Prince Henry of Wales accepted the Atlantic Council's 2012 Award for Distinguished Humanitarian Leadership Monday night for his unrelenting support for wounded veterans.
The trip, which was the Prince Harry's first official visit to Washington, attracted attention from eligible ladies throughout the city, something General Colin Powell lightheartedly noted in his introduction of his highness.
"Apart from recognizing his contributions to the humanitarian projects, I would be remiss if I didn't note that his presence has altered the normal demographic make up of our audience," Powell joked. "We have a record number of young, single women... You saw them outside. I also have to say the average age for an Atlantic Council dinner has dropped 25 years and for that we really, really thank you."
An army officer in the British Army since 2006, Prince Harry was deployed as a Forward Air Controller to the Hemland Province in Afghanistan, where he directed British and American air crafts to attack enemy targets. After three years of pilot training, Prince Harry was promoted to Captain and earned his Apache Flying Badge in 2011. [See images of Obama's secret trip to Afghanistan.]
"He has shown that he knows what it means to lead by example, even when it means possibly paying the ultimate price," Powell said.
Also in 2011, Prince Harry took part in a North Pole expedition with Walking with the Wounded, a group committed to helping wounded veterans complete extreme adventures in order to help them reassimilate after their service. His Royal Highness has also donated to the ABF The Soldiers' Charity and Help for Heroes.
"Clearly the loving effort Diana made to teach her sons the importance of serving others has touched the heart and souls of her two sons and continues her legacy," Powell said. "Prince Harry has shown a remarkable ability to lead by example and demonstrates the importance of using one's experience, talents, and position to benefit one's fellow man."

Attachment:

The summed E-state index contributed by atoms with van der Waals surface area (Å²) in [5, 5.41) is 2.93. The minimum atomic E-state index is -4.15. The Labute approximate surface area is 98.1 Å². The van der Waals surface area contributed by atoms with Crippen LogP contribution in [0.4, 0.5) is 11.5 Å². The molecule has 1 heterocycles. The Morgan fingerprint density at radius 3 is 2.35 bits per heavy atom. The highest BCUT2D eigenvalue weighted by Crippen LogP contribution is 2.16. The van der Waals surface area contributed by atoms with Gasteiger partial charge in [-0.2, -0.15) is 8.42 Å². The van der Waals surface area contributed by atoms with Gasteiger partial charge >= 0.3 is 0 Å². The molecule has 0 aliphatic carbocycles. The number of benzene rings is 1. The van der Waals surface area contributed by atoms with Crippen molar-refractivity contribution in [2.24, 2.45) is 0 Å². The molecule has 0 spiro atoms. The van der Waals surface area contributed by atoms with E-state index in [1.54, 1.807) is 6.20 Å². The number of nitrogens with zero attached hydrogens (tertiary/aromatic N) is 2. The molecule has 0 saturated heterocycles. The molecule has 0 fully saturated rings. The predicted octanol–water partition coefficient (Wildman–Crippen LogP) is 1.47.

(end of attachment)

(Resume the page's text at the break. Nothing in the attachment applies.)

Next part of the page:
Prince Harry admitted he was overwhelmed by the award and accepted it on behalf of the men and women in the armed forces.
"For a captain in the British Army to be introduced by such a world-renowned soldier and statesman is truly humbling and a little terrifying," Prince Harry said. "If I may, I would like to accept the award on behalf of my brother, William, our foundation, all those on both sides of the Atlantic who work so tirelessly to support our wounded veterans. But particularly for the guys. This is their award."
Prince Harry used his time on stage to illustrate the importance of veteran support programs.
"The very least we owe them is to make sure that they and their brave families have everything they need through the darkest days – and, in time, regain the hope and confidence to flourish again," he said. "For these selfless people, it is after the guns have fallen silent, the din of battle quietened, that the real fight begins – a fight that may last for the rest of their lives."